Dall-E Mini, the AI-powered text-to-image generator has taken over the internet. With its ability to render nearly anything your meme-loving heart desires, anyone can make their dreams come true.
DALL-E 2, a portmanteau of Salvador Dali, the surrealist and Wall-E, the Pixar robot, was created by OpenAI and is not widely available; it creates far cleaner imagery and was recently used to launch Cosmpolitan’s first AI-generated cover. The art world has been one of the first industries to truly embrace AI.
The open-sourced miniature version is what’s responsible for the memes. Programmer Boris Dayma wants to make AI more accessible; he built the Dall-E Mini program as part of a competition held by Google and an AI community called Hugging Face.
And with great technology, comes great memes. Typing a short phrase into Dall-E Mini will manifest 9 different amalgamations, theoretically shaping into reality the strange images you’ve conjured. Its popularity leads to too much traffic, often resulting in an error that can be fixed by refreshing the page or trying again later.
If you want to be a part of the creation of AI-powered engines, it all starts with code. CodeAcademy explains that Dall-E Mini is a seq2seq model, “typically used in natural language processing (NLP) for things like translation and conversational modeling.” CodeAcademy’s Text Generation course will teach you how to utilize seq2seq, but they also offer opportunities to learn 14+ coding languages at your own pace.
You can choose the Machine Learning Specialist career path if you want to become a Data Scientist who develops these types of programs, but you can also choose courses by language, subject (what is cybersecurity?) or even skill - build a website with HTML, CSS, and more.
CodeAcademy offers many classes for free as well as a free trial; it’s an invaluable resource for giving people of all experience levels the fundamentals they need to build the world they want to see.
As for Dall-E Mini, while some have opted to create beauty, most have opted for memes. Here are some of the internet’s favorites:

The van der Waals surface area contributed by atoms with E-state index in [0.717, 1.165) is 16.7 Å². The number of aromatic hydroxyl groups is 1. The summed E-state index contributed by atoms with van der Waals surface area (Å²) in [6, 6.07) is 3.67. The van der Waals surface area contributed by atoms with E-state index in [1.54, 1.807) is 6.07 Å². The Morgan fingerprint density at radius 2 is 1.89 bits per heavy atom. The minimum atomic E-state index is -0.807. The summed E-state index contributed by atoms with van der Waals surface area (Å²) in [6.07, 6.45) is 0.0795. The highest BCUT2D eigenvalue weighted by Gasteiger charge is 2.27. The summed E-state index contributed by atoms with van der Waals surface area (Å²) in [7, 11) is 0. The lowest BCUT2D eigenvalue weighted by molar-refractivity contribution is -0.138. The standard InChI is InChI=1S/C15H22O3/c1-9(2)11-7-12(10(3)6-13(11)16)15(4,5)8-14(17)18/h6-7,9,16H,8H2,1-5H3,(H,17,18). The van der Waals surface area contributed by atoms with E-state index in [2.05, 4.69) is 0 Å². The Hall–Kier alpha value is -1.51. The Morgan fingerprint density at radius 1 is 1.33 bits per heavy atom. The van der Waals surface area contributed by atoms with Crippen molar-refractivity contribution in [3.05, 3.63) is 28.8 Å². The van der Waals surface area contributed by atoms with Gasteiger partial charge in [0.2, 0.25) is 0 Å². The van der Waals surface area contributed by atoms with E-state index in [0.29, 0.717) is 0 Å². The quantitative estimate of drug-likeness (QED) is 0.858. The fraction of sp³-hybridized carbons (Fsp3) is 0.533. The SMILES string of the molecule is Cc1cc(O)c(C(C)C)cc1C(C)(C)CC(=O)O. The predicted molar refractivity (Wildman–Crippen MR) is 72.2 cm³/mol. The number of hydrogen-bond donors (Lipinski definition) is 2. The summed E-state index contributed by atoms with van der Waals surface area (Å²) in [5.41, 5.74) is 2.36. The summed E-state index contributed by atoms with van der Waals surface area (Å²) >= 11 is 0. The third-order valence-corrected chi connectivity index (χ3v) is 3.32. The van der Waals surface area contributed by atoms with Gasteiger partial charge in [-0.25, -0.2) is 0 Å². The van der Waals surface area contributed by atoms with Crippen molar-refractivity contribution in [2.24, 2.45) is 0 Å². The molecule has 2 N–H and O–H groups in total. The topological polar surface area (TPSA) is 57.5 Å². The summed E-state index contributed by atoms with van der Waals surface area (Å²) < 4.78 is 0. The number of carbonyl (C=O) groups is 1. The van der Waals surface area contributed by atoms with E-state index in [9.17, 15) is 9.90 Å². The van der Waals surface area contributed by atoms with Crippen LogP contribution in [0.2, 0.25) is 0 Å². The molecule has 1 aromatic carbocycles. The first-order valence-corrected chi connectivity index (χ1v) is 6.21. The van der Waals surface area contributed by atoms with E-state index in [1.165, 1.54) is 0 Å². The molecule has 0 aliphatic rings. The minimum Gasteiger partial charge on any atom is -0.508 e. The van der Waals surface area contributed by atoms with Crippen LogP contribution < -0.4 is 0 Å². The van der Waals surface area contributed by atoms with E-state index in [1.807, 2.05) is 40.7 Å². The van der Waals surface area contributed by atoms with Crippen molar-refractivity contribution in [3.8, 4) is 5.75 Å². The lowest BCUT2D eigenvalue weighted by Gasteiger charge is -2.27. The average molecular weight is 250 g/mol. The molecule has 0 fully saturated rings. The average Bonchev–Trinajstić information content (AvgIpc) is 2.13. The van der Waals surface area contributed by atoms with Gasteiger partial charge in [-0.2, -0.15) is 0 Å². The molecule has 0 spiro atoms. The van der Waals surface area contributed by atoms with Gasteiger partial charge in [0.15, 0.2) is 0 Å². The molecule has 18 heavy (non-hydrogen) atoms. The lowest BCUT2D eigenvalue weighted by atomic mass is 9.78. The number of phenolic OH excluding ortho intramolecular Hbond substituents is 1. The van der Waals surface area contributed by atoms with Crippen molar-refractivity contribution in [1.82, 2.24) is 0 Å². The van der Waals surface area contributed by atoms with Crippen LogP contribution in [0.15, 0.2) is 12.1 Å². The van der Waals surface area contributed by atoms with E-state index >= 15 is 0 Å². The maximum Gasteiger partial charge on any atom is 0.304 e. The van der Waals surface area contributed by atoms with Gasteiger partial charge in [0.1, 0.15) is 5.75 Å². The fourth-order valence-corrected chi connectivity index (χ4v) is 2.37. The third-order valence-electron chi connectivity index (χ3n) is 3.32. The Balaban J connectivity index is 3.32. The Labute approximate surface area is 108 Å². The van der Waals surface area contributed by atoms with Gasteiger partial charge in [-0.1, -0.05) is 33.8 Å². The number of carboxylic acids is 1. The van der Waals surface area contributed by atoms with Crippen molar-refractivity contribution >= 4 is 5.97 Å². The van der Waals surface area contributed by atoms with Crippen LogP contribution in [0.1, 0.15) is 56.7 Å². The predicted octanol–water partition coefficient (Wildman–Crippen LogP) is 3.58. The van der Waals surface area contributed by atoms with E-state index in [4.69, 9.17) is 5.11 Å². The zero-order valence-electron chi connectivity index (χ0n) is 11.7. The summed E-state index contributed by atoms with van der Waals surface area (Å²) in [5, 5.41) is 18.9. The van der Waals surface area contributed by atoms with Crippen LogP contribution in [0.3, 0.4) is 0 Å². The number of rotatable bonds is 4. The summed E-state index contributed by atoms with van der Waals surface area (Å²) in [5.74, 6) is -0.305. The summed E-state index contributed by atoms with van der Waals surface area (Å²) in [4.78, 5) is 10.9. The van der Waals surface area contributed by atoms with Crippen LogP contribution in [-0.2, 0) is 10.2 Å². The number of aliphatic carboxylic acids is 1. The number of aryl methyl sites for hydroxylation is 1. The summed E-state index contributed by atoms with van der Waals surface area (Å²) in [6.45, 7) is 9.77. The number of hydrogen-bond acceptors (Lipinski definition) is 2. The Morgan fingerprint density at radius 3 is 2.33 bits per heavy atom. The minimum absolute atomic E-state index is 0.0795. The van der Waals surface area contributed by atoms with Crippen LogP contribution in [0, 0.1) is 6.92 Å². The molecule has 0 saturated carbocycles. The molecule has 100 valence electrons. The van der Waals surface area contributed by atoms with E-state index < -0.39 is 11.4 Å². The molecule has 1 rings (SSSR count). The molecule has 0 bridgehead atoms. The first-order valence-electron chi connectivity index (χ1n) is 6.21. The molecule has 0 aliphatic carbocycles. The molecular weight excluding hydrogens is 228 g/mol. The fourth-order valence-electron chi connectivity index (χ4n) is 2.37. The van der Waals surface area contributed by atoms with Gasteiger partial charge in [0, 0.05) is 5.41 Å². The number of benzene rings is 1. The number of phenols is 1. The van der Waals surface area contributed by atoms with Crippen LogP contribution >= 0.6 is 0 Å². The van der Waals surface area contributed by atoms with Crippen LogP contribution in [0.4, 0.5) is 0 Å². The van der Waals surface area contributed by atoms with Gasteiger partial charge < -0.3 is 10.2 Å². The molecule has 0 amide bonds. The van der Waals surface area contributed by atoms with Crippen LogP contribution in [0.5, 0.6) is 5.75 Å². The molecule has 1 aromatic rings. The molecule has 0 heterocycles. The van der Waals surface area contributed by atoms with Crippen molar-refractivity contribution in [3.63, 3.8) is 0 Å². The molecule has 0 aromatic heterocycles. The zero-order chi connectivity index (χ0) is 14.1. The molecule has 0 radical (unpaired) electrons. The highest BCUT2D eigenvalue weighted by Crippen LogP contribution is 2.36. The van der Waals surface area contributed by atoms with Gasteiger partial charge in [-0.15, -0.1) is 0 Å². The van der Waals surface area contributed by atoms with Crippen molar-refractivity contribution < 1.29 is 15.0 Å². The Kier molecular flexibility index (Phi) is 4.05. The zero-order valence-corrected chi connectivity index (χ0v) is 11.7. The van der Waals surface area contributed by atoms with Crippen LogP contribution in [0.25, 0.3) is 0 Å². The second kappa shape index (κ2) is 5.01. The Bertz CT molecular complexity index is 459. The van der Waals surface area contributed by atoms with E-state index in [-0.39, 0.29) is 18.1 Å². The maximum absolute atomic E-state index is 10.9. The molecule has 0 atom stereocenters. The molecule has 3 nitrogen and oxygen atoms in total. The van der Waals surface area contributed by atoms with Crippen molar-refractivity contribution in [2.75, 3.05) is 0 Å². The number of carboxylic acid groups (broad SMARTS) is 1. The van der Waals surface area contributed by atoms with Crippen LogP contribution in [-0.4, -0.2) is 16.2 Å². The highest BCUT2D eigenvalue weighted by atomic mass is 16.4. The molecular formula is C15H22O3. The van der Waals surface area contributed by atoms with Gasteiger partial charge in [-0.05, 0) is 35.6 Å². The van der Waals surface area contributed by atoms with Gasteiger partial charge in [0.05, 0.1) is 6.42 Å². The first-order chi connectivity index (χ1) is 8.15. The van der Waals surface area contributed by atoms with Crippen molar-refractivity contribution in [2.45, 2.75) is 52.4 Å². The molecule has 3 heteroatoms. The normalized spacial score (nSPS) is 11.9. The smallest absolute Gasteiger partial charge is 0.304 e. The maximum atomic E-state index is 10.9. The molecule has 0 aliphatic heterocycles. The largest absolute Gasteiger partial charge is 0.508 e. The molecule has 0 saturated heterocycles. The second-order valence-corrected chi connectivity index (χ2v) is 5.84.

no fuck every other dall-e image ive made this one is the best yet pic.twitter.com/iuFNm4UTUM
— bri (@takoyamas) June 10, 2022
There’s no looking back now, not once you’ve seen Pugachu; artificial intelligence is here to stay.
New studies show a correlation between COVID-19 deaths and low levels of the "sunshine vitamin."
Vitamin D has long been a useful warrior in the fight against disease, but now some studies are hinting that it might help fight COVID-19.
In this day and age, everyone is desperately looking for a cure, the Internet is rife with misinformation, and nothing is certain about vitamin D yet. But several promising studies have found that lower levels of vitamin D can put patients at increased risk of death from COVID-19, while higher levels might increase patients' chances of survival.
An April 9 study from the Philippines measured vitamin D levels in 212 coronavirus patients and found that patients with lower Vitamin D levels had relatively mild symptoms, while patients with deficiencies tended to grow much sicker. Prior to that, an Indonesian study from May said that "majority of the COVID-19 cases with insufficient and deficient vitamin D status died."
A similar study from Northwestern University explored 10 countries and also "found a correlation between low vitamin D levels and hyperactive immune systems." Most recently, a new study from Trinity in Ireland came to the same conclusions, also finding that lower levels of vitamin D are linked to a higher mortality rate for COVID patients.
Vitamin D plays an important role in the body's immune response. It may also be able to help heal compromised respiratory functions, according to Newsweek. COVID-19 is still a relatively unknown disease, but it is believed that the virus creates what's called a cytokine storm in patients. That means that the body produces a superabundance of messenger proteins called cytokines, which can lead to inflammation in the lungs. Vitamin D can help prevent the release of cytokines.
These studies are inconclusive, and clinical trials are just beginning. "If vitamin D levels are really a marker for better diet, or more access to healthcare, or any of a variety of other variables that are not statistically assessed, then it is not the vitamin D that is the cause of the better or worse outcomes but rather the other factors," said Daniel Culver, Director of the Interstitial Lung Disease Program in the Department of Pulmonary, Medicine at the Cleveland Clinic.
To be clear, vitamin D is not a miracle cure. "We found no clinical evidence on vitamin D in COVID-19," scientists from Oxford University wrote after their study. "There was no evidence related to vitamin D deficiency predisposing to COVID-19, nor were there studies of supplementation for preventing or treating COVID-19."
Still, because it's relatively harmless, some countries are now calling for widespread dissemination of vitamin D supplements and advising people to pay attention to their own levels. It's important to note that it is possible to ingest too much vitamin D, but a few supplements, some eggs, or some extra (safe) sunshine is probably as good a prescription as any during these isolated times.
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